Tensions ran high as the Board of Supervisors met, June 16, to decide its next step towards adopting policies and zonings for the Rural Policy Area. After contentious debates, the board voted 5-3-1 to forward the proposal to a work session Tuesday, June 20.
Supervisors are currently considering a proposal that would restore a large amount of the 2003 zoning. The 2003 zoning, which was overturned by the Virginia Supreme Court in March 2005, was more restrictive and required lower densities than the current proposal. Following the court's decision, the Rural Policy Area reverted to A-3 zoning, which allows for one dwelling unit per three acres.
The current proposal supports AR-1 zoning, which allows for one house per 10- or 20-acre lot, in the southern portion of western Loudoun and AR-2 zoning, which allows for one house per 20- or 40-acre lot, in the northern portion.
At its Friday meeting, the board was split, with half of the supervisors believing more work needed to be done on the proposals in scheduled work sessions and others stating that enough work had been done and it was time to vote.
"We've had our 90 days," Supervisor Jim Burton (I-Blue Ridge) said. "We know what everyone's issues are. I don't understand why we can't deal with those one at a time and vote up or down."
ORIGINALLY, THE BOARD would have been required to take some action on the proposed Comprehensive Plan amendments and remapping of the Rural Policy Area before June 18, which was three months after the Planning Commission first made its recommendations. If action was not taken, the process would have been put on hold until the Planning Commission recertified those recommendations.
However, at its June 15 meeting, the Planning Commission recertified its recommendations, possibly giving the board 90 more days in which to take action.
"My argument is simple," Supervisor Bruce E. Tulloch (R-Potomac Falls) said. "When this board discussed the CPAM, we scheduled work sessions. This board voted 9-0 to adopt those work dates. Why would they vote 9-0 if they didn't believe what the Planning Commission would do would grant them those 90 days?"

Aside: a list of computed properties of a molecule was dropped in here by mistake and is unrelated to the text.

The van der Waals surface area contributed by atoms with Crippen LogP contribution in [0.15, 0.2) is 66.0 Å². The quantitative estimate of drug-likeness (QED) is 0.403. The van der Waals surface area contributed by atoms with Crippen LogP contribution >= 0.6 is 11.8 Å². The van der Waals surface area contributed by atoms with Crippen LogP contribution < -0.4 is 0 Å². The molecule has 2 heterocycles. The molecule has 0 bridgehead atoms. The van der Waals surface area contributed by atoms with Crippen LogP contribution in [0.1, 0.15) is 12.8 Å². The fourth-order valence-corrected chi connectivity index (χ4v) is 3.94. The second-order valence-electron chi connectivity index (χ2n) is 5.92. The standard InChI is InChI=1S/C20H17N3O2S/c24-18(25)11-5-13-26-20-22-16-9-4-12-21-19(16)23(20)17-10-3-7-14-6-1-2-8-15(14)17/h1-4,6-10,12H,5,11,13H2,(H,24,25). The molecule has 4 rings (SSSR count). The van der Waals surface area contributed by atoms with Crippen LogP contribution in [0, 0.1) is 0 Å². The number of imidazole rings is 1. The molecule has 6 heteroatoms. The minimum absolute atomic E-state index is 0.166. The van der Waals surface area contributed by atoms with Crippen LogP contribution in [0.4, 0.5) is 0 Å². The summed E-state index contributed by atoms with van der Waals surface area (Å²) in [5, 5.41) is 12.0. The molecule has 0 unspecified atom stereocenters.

County Attorney John R. Roberts came under fire for recommending the board vote before the June 18 deadline. Roberts said he was not sure if the 90-day extension believed to have been granted by the Planning Commission's actions would be defensible in court.
"We have never had any type of test or court case," he said. "The safest procedural approach would be to take action."
THE ABSENCE of Sally Kurtz (D-Catoctin) due to an emergency appendectomy made a majority vote nearly impossible as the board appeared split 4-4 on whether to take action.
"The reality of this is we've had this process for a really long time and we've deliberated and we've discussed and we've listened and we've sent these things out to various organizations," Supervisor Lori Waters (R-Broad Run) said. "I say it is time for us to move forward and make these decisions."
Waters made a motion to reconvene Saturday, June 17, at 9 a.m., so Kurtz could be present to vote, but her motion was negated by a substitute motion by Supervisor Mick Staton (R-Sugarland Run) to forward everything to the work session.
"I thought the intent with this meeting was to get used to the fact that we would be working on this for a while," Supervisor Eugene Delgaudio (R-Sterling) said. "It was always my intent to be prepared to work on this without the gun of June 18th."
Some supervisors were concerned with leaving the board and the proposed ordinances open to legal action.
"The situation out there has changed since the last studies that were done by the staff," Supervisor Stephen Snow (R-Dulles) said. "I think we are vulnerable here. This is 2006, this is June, and we are using 2000 information. I think we are in legal peril and jeopardy."
"I would rather spend $40k [on readvertising] to do it right that $2.5 million in court," Tulloch said. "I will not put us in legal peril."
Staton, who came to the meeting with 110 amendments he wanted the board to vote on, said the board needed to address the issues of taxes, traffic and water and how each proposed zoning would fix the problem before they voted.
"If you want to vote today, put a motion on the table and vote," he said. "If you want to go through this and look like we are debating the issues then we need to send this to a work session. If you rush this forward, you are sending the signal to the people out there it doesn't matter what they said for or against."